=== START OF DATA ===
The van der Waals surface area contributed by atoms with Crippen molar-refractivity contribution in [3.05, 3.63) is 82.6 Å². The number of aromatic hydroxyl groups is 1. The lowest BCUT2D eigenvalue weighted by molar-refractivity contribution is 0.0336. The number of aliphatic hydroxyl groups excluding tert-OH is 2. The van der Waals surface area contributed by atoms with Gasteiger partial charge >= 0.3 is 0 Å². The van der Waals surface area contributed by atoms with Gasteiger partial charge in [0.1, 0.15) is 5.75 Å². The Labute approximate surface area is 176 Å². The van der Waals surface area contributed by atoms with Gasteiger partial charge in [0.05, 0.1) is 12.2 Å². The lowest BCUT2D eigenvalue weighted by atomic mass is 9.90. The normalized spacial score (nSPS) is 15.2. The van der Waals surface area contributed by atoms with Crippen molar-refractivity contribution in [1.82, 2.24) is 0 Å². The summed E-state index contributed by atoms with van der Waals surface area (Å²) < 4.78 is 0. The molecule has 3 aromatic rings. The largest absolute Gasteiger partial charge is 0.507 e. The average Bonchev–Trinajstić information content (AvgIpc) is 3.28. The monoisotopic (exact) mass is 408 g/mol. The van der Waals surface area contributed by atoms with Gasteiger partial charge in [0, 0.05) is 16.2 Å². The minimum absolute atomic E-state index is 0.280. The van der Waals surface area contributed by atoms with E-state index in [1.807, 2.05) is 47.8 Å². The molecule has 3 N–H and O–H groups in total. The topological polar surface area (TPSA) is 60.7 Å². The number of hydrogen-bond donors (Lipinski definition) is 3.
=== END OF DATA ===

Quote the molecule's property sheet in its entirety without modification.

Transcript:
The van der Waals surface area contributed by atoms with Crippen molar-refractivity contribution in [3.05, 3.63) is 82.6 Å². The number of aromatic hydroxyl groups is 1. The lowest BCUT2D eigenvalue weighted by molar-refractivity contribution is 0.0336. The number of aliphatic hydroxyl groups excluding tert-OH is 2. The van der Waals surface area contributed by atoms with Gasteiger partial charge >= 0.3 is 0 Å². The van der Waals surface area contributed by atoms with Gasteiger partial charge in [0.1, 0.15) is 5.75 Å². The Labute approximate surface area is 176 Å². The van der Waals surface area contributed by atoms with Gasteiger partial charge in [0.05, 0.1) is 12.2 Å². The lowest BCUT2D eigenvalue weighted by atomic mass is 9.90. The normalized spacial score (nSPS) is 15.2. The van der Waals surface area contributed by atoms with Crippen molar-refractivity contribution in [1.82, 2.24) is 0 Å². The summed E-state index contributed by atoms with van der Waals surface area (Å²) < 4.78 is 0. The molecule has 3 aromatic rings. The largest absolute Gasteiger partial charge is 0.507 e. The average Bonchev–Trinajstić information content (AvgIpc) is 3.28. The monoisotopic (exact) mass is 408 g/mol. The van der Waals surface area contributed by atoms with Gasteiger partial charge in [0, 0.05) is 16.2 Å². The minimum absolute atomic E-state index is 0.280. The van der Waals surface area contributed by atoms with E-state index in [1.807, 2.05) is 47.8 Å². The molecule has 3 N–H and O–H groups in total. The topological polar surface area (TPSA) is 60.7 Å². The number of hydrogen-bond donors (Lipinski definition) is 3.